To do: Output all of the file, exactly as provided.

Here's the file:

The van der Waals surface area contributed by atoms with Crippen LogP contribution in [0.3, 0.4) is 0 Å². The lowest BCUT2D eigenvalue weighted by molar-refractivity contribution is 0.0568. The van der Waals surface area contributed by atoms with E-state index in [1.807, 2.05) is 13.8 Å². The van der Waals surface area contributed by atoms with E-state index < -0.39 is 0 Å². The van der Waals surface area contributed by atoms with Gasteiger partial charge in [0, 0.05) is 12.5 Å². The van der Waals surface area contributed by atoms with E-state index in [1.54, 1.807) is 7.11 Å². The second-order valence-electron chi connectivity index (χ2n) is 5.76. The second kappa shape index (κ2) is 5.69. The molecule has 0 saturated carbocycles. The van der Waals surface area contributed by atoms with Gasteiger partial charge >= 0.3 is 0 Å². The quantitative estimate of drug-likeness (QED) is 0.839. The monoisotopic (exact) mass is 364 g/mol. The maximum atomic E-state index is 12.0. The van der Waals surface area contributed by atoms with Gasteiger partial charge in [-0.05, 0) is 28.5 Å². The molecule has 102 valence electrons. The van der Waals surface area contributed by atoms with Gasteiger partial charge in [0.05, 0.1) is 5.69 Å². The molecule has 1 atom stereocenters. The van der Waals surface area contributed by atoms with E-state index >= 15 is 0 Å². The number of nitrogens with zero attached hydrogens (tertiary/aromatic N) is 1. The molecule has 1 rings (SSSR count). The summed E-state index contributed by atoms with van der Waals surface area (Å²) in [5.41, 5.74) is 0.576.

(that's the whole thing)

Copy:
The van der Waals surface area contributed by atoms with Crippen LogP contribution in [0.3, 0.4) is 0 Å². The lowest BCUT2D eigenvalue weighted by molar-refractivity contribution is 0.0568. The van der Waals surface area contributed by atoms with E-state index in [1.807, 2.05) is 13.8 Å². The van der Waals surface area contributed by atoms with E-state index < -0.39 is 0 Å². The van der Waals surface area contributed by atoms with Gasteiger partial charge in [0, 0.05) is 12.5 Å². The van der Waals surface area contributed by atoms with E-state index in [1.54, 1.807) is 7.11 Å². The second-order valence-electron chi connectivity index (χ2n) is 5.76. The second kappa shape index (κ2) is 5.69. The molecule has 0 saturated carbocycles. The van der Waals surface area contributed by atoms with Gasteiger partial charge >= 0.3 is 0 Å². The quantitative estimate of drug-likeness (QED) is 0.839. The monoisotopic (exact) mass is 364 g/mol. The maximum atomic E-state index is 12.0. The van der Waals surface area contributed by atoms with Gasteiger partial charge in [-0.05, 0) is 28.5 Å². The molecule has 102 valence electrons. The van der Waals surface area contributed by atoms with Gasteiger partial charge in [0.05, 0.1) is 5.69 Å². The molecule has 1 atom stereocenters. The van der Waals surface area contributed by atoms with E-state index >= 15 is 0 Å². The number of nitrogens with zero attached hydrogens (tertiary/aromatic N) is 1. The molecule has 1 rings (SSSR count). The summed E-state index contributed by atoms with van der Waals surface area (Å²) in [5.41, 5.74) is 0.576.